Parental separation and adult psychological distress: evidence for the 'reduced effect' hypothesis?

Rebecca Emily Lacey, Mel Bartley, Hynek Pikhart, Mai Stafford, Noriko Cable, Lester Coleman


Parental separation has been linked to increased likelihood of reporting psychological distress in adulthood, but relatively little is known about how this association may have changed over time. One hypothesis is that as the experience of separation has become more common, the association with psychological distress will reduce (the ‘reduced effect’ hypothesis). Previous evidence using the British birth cohorts does not support this hypothesis, but past studies have several limitations which we aim to address. In this study we measure parental separation from birth, account for missing data and statistically test cohort differences using data from two British birth cohorts – the 1958 National Child Development Study (NCDS) and 1970 British Cohort Study (BCS). Despite these methodological improvements, we find little evidence to support the ‘reduced effect’ hypothesis: parental separation was associated with a similarly increased likelihood of reporting psychological distress in adulthood for men and women in both cohorts.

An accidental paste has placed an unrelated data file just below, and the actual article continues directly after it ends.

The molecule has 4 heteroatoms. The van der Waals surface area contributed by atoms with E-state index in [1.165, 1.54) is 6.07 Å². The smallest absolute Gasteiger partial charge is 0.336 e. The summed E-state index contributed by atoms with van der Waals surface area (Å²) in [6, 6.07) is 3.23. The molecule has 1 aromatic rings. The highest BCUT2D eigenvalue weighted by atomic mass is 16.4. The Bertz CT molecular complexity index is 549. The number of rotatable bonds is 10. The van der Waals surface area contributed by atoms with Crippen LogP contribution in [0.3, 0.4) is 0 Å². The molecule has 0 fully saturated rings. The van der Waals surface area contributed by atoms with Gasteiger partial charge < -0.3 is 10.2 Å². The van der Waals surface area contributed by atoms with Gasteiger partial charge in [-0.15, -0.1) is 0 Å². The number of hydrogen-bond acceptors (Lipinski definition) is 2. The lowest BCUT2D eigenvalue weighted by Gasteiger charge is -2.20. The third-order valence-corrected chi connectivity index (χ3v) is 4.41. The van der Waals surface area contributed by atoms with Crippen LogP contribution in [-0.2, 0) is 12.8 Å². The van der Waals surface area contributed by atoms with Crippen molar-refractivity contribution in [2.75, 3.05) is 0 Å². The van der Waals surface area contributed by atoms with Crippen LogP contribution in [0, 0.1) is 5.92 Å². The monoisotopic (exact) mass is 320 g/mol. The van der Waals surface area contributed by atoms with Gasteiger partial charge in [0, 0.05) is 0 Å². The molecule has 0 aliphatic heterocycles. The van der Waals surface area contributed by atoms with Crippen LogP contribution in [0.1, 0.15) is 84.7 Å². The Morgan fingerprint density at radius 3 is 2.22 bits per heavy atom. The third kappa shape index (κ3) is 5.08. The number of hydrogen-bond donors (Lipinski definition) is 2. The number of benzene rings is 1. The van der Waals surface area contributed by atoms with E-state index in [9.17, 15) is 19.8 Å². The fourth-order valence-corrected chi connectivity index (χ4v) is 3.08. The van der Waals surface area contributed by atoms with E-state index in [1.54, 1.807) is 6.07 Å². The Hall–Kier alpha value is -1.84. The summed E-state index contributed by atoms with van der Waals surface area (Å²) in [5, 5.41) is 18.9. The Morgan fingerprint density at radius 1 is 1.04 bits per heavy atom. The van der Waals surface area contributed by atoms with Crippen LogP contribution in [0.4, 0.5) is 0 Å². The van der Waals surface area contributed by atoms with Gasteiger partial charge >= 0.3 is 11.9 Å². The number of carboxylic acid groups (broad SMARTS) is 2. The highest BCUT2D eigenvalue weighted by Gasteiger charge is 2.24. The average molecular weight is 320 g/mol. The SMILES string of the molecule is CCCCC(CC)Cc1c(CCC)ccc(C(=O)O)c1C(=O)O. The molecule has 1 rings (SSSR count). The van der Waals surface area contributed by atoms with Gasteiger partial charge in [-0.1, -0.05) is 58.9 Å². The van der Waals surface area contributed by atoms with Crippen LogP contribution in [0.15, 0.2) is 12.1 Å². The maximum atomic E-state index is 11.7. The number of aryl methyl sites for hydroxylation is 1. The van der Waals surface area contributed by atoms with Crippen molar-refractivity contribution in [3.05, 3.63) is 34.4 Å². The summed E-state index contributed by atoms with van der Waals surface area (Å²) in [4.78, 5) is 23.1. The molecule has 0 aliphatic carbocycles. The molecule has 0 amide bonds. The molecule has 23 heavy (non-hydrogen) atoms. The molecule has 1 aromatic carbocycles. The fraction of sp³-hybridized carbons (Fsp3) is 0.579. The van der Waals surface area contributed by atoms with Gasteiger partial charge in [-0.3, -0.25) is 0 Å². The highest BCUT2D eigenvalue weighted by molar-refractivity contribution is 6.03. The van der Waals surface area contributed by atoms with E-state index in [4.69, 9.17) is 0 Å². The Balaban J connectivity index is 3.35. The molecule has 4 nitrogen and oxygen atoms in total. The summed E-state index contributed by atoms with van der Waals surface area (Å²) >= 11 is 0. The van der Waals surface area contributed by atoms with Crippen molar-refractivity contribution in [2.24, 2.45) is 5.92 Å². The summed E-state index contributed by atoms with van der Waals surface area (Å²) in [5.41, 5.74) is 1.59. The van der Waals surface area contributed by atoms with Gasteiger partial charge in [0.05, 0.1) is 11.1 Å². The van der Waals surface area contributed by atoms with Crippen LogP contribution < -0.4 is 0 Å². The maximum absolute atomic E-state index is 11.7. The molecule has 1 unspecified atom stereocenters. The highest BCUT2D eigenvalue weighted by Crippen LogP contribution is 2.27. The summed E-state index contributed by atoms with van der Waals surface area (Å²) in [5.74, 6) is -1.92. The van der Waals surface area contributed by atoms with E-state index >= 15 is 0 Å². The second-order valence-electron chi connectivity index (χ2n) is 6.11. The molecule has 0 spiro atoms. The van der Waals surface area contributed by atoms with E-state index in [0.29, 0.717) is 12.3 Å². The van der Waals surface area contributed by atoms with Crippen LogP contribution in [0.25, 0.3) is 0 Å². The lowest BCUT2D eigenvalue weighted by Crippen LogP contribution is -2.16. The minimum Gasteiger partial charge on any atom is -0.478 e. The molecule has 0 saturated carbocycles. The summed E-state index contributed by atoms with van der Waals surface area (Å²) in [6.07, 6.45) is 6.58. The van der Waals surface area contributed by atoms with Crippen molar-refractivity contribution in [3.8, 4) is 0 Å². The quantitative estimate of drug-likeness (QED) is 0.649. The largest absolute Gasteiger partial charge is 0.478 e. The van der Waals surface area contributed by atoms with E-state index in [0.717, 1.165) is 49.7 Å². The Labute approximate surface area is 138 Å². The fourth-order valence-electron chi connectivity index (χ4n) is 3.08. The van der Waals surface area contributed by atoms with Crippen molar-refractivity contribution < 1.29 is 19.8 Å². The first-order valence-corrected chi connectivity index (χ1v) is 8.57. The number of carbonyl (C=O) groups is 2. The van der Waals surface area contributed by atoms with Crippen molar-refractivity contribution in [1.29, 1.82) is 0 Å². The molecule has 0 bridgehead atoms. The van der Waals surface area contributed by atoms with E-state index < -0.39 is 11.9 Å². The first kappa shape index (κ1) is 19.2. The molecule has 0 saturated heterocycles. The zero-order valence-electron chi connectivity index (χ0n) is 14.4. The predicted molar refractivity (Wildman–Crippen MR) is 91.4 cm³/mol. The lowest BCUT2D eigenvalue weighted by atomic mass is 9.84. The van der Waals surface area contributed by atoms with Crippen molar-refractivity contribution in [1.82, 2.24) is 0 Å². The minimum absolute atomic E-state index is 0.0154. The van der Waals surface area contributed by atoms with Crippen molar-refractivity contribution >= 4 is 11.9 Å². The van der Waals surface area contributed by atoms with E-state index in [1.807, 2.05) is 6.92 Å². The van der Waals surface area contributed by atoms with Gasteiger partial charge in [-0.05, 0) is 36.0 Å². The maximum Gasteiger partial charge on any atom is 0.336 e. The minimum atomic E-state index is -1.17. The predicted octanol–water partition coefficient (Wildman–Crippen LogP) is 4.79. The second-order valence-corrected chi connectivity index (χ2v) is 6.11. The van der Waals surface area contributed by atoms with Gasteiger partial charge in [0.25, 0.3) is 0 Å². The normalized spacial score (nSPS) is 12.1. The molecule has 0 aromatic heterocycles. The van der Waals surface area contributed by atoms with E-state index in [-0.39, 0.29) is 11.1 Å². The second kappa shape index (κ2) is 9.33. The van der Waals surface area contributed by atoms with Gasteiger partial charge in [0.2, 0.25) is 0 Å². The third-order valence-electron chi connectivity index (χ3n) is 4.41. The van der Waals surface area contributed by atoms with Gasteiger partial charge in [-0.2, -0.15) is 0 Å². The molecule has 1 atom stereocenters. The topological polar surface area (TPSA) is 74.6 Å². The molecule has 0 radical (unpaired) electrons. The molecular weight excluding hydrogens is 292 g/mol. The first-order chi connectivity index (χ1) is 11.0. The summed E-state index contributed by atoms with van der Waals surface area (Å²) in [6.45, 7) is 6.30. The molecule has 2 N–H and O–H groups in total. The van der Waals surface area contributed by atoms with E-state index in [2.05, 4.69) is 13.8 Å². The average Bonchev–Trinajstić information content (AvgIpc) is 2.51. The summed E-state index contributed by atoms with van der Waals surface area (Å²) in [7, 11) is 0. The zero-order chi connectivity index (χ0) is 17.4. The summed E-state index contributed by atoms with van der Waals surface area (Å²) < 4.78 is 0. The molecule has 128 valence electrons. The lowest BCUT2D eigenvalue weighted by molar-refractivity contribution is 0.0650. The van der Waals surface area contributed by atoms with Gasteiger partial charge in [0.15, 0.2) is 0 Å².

parental divorce; psychological distress; NCDS; BCS; cohort differences; parental separation; gender

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